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Is it okay to omit some words? Options
robjen
Posted: Thursday, May 17, 2018 1:29:56 PM
Rank: Advanced Member

Joined: 2/17/2015
Posts: 579
Neurons: 3,251
I am going to make up a few sentences.

(1) While (you are) at work, you are not allowed to use the internet for personal entertainment.

(2) I will call you about the product you need when (it is) available.

(3) He might be at work if (he is) not at home.

Is it grammatically OK to omit the highlighted words from the sentences?

Thanks a lot.
Drag0nspeaker
Posted: Friday, May 18, 2018 2:58:48 AM

Rank: Advanced Member

Joined: 9/12/2011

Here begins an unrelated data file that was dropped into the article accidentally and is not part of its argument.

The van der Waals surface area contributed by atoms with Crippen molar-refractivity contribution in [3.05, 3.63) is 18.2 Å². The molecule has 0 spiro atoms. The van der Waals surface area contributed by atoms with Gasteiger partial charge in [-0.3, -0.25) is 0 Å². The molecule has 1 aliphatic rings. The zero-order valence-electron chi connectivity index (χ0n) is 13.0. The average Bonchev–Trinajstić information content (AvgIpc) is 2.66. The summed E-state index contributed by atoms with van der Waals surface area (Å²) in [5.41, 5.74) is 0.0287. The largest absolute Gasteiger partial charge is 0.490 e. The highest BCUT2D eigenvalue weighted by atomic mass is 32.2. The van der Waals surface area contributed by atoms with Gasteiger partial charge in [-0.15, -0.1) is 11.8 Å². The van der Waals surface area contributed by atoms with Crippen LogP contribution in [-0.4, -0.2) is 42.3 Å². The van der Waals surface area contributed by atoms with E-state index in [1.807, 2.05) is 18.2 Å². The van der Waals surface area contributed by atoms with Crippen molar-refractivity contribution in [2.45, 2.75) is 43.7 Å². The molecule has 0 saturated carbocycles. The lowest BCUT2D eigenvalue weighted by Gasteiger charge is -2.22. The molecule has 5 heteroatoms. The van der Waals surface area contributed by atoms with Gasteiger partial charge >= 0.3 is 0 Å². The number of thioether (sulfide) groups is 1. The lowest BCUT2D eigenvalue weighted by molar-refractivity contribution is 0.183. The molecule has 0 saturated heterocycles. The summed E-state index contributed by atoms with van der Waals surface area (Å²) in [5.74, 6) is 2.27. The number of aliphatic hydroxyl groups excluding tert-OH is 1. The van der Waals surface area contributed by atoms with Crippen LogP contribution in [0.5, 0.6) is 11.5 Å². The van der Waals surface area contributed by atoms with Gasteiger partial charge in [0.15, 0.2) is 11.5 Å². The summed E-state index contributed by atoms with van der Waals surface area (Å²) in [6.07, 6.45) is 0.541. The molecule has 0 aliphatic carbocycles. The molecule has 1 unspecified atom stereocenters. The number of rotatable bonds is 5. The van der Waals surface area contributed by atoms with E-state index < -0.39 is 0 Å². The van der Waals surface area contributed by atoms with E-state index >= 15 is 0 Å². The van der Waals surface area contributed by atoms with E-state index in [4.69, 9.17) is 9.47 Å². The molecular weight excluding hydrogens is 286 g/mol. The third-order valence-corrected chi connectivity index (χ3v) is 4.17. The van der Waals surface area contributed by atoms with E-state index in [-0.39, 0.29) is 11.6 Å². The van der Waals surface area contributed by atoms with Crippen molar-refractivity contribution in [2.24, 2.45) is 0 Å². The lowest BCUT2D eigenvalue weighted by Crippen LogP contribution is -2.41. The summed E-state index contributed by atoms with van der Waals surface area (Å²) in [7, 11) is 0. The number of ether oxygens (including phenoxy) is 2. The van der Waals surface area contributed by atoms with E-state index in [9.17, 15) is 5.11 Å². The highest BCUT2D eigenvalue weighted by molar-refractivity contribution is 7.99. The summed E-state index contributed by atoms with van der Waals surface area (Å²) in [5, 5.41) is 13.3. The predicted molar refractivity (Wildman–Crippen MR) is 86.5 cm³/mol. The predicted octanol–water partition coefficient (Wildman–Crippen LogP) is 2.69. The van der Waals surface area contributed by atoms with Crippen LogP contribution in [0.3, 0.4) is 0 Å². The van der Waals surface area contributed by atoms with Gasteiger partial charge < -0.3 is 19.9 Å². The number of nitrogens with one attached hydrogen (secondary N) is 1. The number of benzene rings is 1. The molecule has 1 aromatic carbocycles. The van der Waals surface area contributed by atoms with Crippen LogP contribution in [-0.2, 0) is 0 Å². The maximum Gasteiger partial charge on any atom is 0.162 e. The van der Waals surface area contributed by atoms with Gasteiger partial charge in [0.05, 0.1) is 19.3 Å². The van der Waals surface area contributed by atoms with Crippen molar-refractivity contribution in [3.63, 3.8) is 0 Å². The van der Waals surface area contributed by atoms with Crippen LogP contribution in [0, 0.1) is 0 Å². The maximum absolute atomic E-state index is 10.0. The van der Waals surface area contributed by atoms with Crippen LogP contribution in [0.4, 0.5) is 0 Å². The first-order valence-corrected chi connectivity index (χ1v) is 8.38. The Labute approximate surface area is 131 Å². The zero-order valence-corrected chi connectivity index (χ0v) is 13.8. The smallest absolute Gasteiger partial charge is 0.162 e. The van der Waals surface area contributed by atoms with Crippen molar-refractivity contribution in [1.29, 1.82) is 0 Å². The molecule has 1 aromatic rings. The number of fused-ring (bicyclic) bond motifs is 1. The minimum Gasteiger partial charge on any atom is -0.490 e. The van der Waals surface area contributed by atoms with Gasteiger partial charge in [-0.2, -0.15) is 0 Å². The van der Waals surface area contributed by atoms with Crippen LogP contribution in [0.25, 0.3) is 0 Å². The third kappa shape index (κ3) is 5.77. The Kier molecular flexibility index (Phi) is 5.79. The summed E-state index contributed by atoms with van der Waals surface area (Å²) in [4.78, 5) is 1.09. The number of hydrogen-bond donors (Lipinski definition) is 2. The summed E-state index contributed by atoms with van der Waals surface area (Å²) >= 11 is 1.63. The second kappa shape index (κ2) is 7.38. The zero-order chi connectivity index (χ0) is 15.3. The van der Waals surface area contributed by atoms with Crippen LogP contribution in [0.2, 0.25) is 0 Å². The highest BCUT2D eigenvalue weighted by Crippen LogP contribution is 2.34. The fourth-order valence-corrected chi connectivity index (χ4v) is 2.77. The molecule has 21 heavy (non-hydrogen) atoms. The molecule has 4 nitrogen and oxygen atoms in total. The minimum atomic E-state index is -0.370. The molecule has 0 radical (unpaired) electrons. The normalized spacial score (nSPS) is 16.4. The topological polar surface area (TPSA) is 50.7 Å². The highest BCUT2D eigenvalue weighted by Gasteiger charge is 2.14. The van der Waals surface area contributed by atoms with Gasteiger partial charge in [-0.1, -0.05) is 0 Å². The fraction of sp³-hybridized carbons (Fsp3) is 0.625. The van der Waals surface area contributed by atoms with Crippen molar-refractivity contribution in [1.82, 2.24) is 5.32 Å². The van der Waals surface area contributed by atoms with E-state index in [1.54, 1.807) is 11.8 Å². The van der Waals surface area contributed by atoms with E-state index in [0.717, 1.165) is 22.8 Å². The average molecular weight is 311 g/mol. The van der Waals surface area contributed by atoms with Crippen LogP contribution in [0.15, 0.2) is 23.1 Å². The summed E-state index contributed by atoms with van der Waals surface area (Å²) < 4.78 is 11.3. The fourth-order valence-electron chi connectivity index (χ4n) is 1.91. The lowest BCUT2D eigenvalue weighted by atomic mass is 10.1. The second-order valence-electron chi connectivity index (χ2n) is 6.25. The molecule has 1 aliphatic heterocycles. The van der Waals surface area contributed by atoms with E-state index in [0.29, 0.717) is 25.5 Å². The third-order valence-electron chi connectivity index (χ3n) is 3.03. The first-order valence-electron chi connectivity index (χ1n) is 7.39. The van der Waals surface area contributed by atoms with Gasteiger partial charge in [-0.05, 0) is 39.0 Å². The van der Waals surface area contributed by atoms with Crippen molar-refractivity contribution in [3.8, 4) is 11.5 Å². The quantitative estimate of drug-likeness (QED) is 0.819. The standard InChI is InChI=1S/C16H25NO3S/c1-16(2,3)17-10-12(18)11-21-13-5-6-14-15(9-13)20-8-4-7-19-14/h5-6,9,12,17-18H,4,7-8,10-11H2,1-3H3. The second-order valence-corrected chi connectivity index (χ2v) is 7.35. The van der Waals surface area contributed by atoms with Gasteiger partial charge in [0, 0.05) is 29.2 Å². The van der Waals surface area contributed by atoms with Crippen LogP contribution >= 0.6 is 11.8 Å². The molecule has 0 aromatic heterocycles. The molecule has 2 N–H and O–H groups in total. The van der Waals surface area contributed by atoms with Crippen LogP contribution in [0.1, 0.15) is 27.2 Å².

Posts: 30,146
Neurons: 176,951
Location: Livingston, Scotland, United Kingdom
Hi!

They would all be understandable, and are correct.

They sound slightly formal. This is unusual, as in English it is often the case that the conversational version omits words.

1. "While at work, . . ." sounds more like an official statement.
"While you're at work, you can't use the internet" sounds conversational.

2. I will call you about the product you need when available. standard business letter
I'll call you about the product you need when it's here. business e-mail to someone you know (maybe a regular customer)


Wyrd bið ful aræd - bull!
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